Another One Bites the Dust

"It was a painful separation; we had a large number of folk who wanted to stay behind and did. The original church was 600 with some 300 including nine of the 11 vestry electing to move with me. We walked away from a valuable property barely three years old with new gothic stone worth millions. It was very painful for me personally, but I saw that the gospel could not be compromised any longer. Truth had to triumph over institutional loyalty. The sad truth is that many Episcopalians, have become Gnostics and think they are the center of revelation, not God, and feel perfectly easy about changing things as they see that move them. I could not."

This is a story that we see across the country. Episcopalians are leaving their dioceses in droves, aligning themselves with the African Episcopalian Church and leaving the American Episcopalian church to its silly, leftist politics. Of course it would be preferable if we could all just get along. But the real strength of the church is that its rules allow individual congregations to leave if they don't feel the hierarchy is responsive to their needs.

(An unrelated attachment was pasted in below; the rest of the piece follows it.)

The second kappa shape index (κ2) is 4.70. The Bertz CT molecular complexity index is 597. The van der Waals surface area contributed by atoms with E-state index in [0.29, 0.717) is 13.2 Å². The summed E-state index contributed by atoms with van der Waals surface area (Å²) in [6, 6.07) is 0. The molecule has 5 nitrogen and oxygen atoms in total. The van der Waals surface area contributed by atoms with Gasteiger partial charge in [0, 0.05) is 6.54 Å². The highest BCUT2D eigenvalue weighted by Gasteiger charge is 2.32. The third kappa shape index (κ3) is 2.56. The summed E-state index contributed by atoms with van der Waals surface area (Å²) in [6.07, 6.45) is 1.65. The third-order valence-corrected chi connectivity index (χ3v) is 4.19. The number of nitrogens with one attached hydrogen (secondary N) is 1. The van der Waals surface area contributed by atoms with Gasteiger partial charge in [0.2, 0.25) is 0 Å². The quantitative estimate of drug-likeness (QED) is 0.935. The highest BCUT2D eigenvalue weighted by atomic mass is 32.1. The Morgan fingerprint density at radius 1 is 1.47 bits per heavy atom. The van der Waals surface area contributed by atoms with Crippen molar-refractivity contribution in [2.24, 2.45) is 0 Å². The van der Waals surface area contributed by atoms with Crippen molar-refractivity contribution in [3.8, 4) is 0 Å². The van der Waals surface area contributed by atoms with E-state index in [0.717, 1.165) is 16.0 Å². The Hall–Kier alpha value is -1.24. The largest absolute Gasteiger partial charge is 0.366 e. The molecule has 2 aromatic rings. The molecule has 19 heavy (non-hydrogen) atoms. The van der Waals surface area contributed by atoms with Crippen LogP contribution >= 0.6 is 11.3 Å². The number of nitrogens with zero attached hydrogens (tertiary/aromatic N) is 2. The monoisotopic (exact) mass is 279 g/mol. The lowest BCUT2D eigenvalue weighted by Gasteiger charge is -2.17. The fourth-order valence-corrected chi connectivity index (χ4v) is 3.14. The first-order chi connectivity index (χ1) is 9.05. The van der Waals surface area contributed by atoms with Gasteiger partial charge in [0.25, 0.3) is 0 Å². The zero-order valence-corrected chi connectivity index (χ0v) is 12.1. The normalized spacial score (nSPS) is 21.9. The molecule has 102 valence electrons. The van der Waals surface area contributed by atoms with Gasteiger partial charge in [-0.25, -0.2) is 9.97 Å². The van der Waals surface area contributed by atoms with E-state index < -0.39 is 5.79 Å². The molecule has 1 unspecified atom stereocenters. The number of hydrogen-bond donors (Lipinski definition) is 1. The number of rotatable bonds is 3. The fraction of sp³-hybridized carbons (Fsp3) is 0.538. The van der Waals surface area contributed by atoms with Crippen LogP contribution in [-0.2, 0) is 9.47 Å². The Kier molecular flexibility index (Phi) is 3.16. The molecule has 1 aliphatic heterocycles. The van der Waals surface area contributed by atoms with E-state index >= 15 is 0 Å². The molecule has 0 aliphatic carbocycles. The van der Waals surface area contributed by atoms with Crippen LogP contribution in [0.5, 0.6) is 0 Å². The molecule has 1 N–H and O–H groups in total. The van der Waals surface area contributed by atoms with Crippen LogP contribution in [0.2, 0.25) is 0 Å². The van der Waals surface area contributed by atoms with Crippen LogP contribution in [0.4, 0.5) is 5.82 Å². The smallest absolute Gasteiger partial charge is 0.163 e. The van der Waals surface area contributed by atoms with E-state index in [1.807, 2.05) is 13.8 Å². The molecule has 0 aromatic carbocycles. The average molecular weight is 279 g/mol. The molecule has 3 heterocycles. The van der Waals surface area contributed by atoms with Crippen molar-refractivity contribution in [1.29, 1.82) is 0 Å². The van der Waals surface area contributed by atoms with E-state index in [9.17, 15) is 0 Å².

In Virginia, the exiting congregations are taking millions of dollars and of lots of real estate with them. The diocese has taken them to court, but their case doesn't look good. The precepts of the church are pretty clear on the matter. A simply majority in any congregation can vote to hit the road and take their property with them.

This is what happens when lefties take over. People with traditional values, or in this case, just a belief in the Trinity, simply leave. My grandfather, quite a wealthy guy, rewrote his will just before his death so that his money wouldn't go to the radical Pennsylvania diocese. Unfortunately, because it was during the Carter years, his money mostly went to the IRS.

But with these Episcopalians increasingly voting with their feet, maybe there is some hope for the church in the long run. And it is certainly interesting that conservative Episcopalians are aligning themselves with Africans. There is some kind of sweet revenge in that.

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